Is narcissism on the rise? While researchers continue to investigate, you might answer the question with a resounding yes if you’ve ever had to deal with someone who exhibited these personality traits.
Not everyone who behaves narcissistically has a narcissistic personality disorder (NPD), and unless you’re a clinician, your job isn’t to diagnose — merely survive the onslaught on your psyche. Here are eight strategies for dealing with someone who exhibits these frustrating traits.
Unless you have a Ph.D. in counseling, you can’t psychoanalyze another person. Don’t bother to try — you’ll only end up frustrated.
If the narcissist in your life is a romantic partner or family member, you can gently encourage them to seek help. However, you can’t force someone else to change — they have to want it for themselves. Instead, spend some meditation time contemplating what the individual’s behavior triggers in you, and alter your reactions.
While you may not be a mental health professional, you can educate yourself about narcissism. YouTube features channels by licensed providers to give you valuable insights into what behavior to expect and how to react.
You can also find multiple books on narcissistic personality disorder. Check your local library — the staff might be able to recommend quality ones.
Even though narcissists drive you mad with their exaggerated sense of self-importance, try to understand that underneath, these are wounded hearts. They may never admit their vulnerability — but their behavior can still wreak havoc on your personal and professional life.
There’s no need to go overboard with empathy, but realize that all the narcissist’s braggadocio and bluster serve to protect the insecure person they are inside. Knowing this doesn’t make their actions less harmful, but it does help you understand how someone could behave so selfishly.
Establishing firm boundaries is a must when dealing with narcissists. You need to draw a line in the sand, but where you place it may depend on your relationship with the person in question.
If you have a narcissistic boss who blames you for their errors, you could feel trapped. You might think: “They’ll never give me a decent reference, and besides, where can I find another job offering livable wages?”
Here’s where you need to practice intense self-awareness to remain steadfast. Are you coming home and hitting the bottle every night to bury unpleasant feelings? Do you waste every Sunday bending over the toilet, dealing with the pit of dread in your stomach at the thought of Monday morning? If so, you may owe it to yourself to dust off your resume before their misbehavior causes you to self-sabotage and develop psychological problems yourself.
The more emotionally enmeshed you become with the narcissist’s behavior, the more power you give them to ruin your whole day. Learning how to detach yourself is a necessary survival skill.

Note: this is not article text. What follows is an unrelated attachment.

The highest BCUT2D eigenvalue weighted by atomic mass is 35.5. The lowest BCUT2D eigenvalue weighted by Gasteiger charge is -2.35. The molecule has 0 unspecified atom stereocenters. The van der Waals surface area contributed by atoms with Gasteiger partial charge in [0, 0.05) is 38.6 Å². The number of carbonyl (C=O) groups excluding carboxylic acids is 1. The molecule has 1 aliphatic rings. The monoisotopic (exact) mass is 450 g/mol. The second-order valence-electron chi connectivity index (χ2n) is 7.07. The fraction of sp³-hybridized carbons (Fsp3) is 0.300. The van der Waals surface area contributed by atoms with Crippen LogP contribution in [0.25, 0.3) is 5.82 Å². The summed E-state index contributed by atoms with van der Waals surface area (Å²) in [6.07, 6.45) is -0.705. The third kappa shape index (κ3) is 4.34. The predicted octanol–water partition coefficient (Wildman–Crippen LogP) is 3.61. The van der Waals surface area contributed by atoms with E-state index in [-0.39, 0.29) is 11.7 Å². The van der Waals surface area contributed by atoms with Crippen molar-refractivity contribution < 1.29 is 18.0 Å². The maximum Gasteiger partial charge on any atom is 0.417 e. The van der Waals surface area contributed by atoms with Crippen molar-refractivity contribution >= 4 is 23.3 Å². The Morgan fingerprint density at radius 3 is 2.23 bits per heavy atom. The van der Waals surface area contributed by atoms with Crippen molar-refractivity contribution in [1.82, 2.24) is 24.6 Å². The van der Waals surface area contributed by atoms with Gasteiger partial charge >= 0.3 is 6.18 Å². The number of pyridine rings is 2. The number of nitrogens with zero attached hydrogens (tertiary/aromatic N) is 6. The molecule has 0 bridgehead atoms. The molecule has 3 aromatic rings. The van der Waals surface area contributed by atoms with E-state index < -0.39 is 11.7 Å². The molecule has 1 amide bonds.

If you can’t realistically end the relationship due to financial factors, you may need to detach emotionally while remaining in your home or job. Instead of watching TV together every night, you might have dinner while discussing superficial things, then go your separate ways.
In a work situation, keep your nose to the grindstone. While your morale may be low, slacking in your duties will only damage your career prospects. Keep your job search quiet, lest the narcissist finds out and tells your supervisor.
If the idea of complimenting the narcissist in your life turns your stomach, you’re human — and honest. It feels disingenuous to act falsely.
However, indulging the narcissist’s ego can sometimes make them more bearable temporarily. Would it kill you to say, “You figured out how to do that in no time. You have a knack for figuring out software,” if they show you a groovy Excel trick? Remember, inside, the other person’s level of insecurity drops a notch at the praise, which can lead to less aggressive behavior. You get bonus points for noting their “humility.”
Keeping a “scorecard” rarely works in romantic relationships. Every partnership involves give-and-take, and while you may win one battle, you best believe that the narcissist will declare all-out war.
Prepare to have every misstep you ever took thrown back in your face with such fury that you’ll start to wonder if maybe you are the nasty one, after all. For example, if you skipped out on their work award dinner because a migraine left you a vomity mess, they’ll claim you faked being sick because you’re the one who doesn’t care about them.
In the career world, document everything. You might not want to speak out every time the narcissist undermines you — doing so could add fuel to the fire, making them step up their sabotage. No one is perfect, and they will report every future mistake you make to management. If they threaten your tenure or advancement opportunities, though, you have a record to show your side.
Sometimes, the only way to deal is to walk away. Understand that doing so may cause significant distress — one of the reasons narcissism is so insidious is that it rarely rears its ugly head until you become enmeshed in the relationship.
However, if you find yourself exhibiting symptoms of depression or substance abuse, you owe it to yourself to break free. While the leaving may cause temporary discomfort, remaining in a toxic situation long term will only destroy your physical and mental health.
Dealing with a narcissist can leave you frazzled. However, using the eight strategies above can help you to deal with the situation calmly.